The draft NSPS appears to treat all biomass stoves, pellet or wood, catalytic or non-catalytic, the same and require that they emit no more than 4.5 grams of fine particulate emissions (PM2.5) per hour, a standard that has been in place in Washington State since 1995. The average pellet stove today emits about 2 grams per hour, already less than half of the proposed standards.
Hydronic heaters, commonly known as outdoor wood boilers, would also be held to existing standards that were developed about 5 years ago. However, the new NSPS would regulate sales and installations of these appliances across the entire country, instead of just the approximately 10 states that have adopted the voluntary EPA standard.
While the new NSPS may reflect the status quo in many states in the near future, it could become far stricter for both stoves and boilers. In 2019, the test method for measuring stove emissions could change, for example, from averaging four burn rates to using only the highest or lowest burn rate (depending on which one the stove has the hardest time passing). Some in the industry think this standard will be a death-blow for stove manufacturers. Other experts say it will be achievable, but the stoves that will be made may not be as appealing to consumers.
The written document EPA released this month did not contain any numerical limits that industry would have to meet in the future, but Gil Wood, EPA’s lead official on this NSPS verbally shared numbers with roomful of stove and boiler manufacturers who had gathered in Orlando Florida for the annual HBPA Expo. The Alliance for Green Heat requested a copy to make available to the public, which the EPA provided.
The EPA has backed off of creating a required minimum efficiency standard, which all other HVAC technology has, in favor of testing and publicly reporting efficiency to the consumer. The industry position is that reporting efficiency is sufficient and enables the consumer to decide if they want the equivalent of a gas guzzler or a gas miser as their home heating appliance.
There is much speculation about how the new EPA Administrator, Gina McCarthy, will impact the NSPS. Administrator McCarthy had been head of the air quality division at EPA and has a good working knowledge of solid fuel appliances. And, McCarthy has already reportedly asked tough questions about why fireplaces are not covered in this NSPS.
Many in industry are simply tired of an agency that appears to keep changing its mind about how strictly wood heating appliances should be regulated. As of last fall, EPA appeared to have something close to a final draft of the new NSPS that was more acceptable to industry but considered far too weak by many states.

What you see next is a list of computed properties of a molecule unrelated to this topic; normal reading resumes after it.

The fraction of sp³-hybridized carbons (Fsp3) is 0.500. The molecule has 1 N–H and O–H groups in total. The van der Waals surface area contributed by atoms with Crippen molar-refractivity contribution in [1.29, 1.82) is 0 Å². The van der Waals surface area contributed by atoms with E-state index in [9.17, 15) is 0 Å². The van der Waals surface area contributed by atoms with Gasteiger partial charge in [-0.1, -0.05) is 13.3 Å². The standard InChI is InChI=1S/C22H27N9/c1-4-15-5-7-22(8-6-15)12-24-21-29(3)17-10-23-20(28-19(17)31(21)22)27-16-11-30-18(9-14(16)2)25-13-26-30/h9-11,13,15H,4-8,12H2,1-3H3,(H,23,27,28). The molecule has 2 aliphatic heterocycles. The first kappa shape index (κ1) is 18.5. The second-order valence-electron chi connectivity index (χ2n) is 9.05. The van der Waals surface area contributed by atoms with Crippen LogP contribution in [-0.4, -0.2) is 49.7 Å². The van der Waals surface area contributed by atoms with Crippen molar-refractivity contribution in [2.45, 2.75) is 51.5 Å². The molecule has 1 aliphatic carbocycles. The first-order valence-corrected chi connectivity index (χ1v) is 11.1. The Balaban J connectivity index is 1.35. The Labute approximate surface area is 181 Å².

States now appear to have strengthened their hand. By adopting a stepped approach, the new NSPS may do little to make stoves or boilers any cleaner before 2019 in the Northeast and Northwest, where states have already adopted standards that are as strict as or even stricter than what the EPA is proposing.
The most immediate impact upon promulgation, which could be in 2014, is that unregulated outdoor wood boilers would go off the market in all states. But there is a growing movement that feels even Test Method 28 WHH and standards for EPA qualified outdoor boilers still are deeply flawed, even after Method 28 OHH was improved to Method 28 WHH. It is still unclear how boilers will be tested for 2014 compliance and how existing voluntary tests will be validated.
Brookhaven National Laboratory recently completed a study that resulted in a new test method being created for both outdoor wood boilers and indoor boilers that have partial thermal storage. Funded mainly by NYSERDA with some support from EPA, this method draws upon the ASTM method and Method 28 WHH. It can be used instead of Method 28 WHH for any boiler with partial thermal storage. New York State has already accepted the test method which will help open up the state up to European and American boilers with thermal storage.
The Brookhaven Method is also similar to the ASTM Method 2618 and could replace that method as well, but has it has not yet been introduced into the ASTM process. The test method is more stringent than Method 28 and the European EN 303-5 but it may be a quicker and cheaper test for manufacturers to undertake. It is still unclear if the Brookhaven method could be part of this NSPS or not. That will likely depend on how much the states push for it and whether industry pushes back.
The EPA’s latest timetable suggests it will have a final draft of the new NSPS ready for internal review in April and the agency will publish the standard in the Federal Register this summer. Industry, states, non-profits and the public will then have 90 days within which to submit comments. The final rule would be promulgated and go into effect in the summer of 2014.
The EPA has yet to meet any of their timetables for this NSPS. There is always the chance that someone will sue the EPA simply to get a court-ordered timetable that it would have to adhere to. And, lawsuits based on substantive regulations are also possible, if not likely, from a variety of fronts, if acceptable compromises cannot be reached.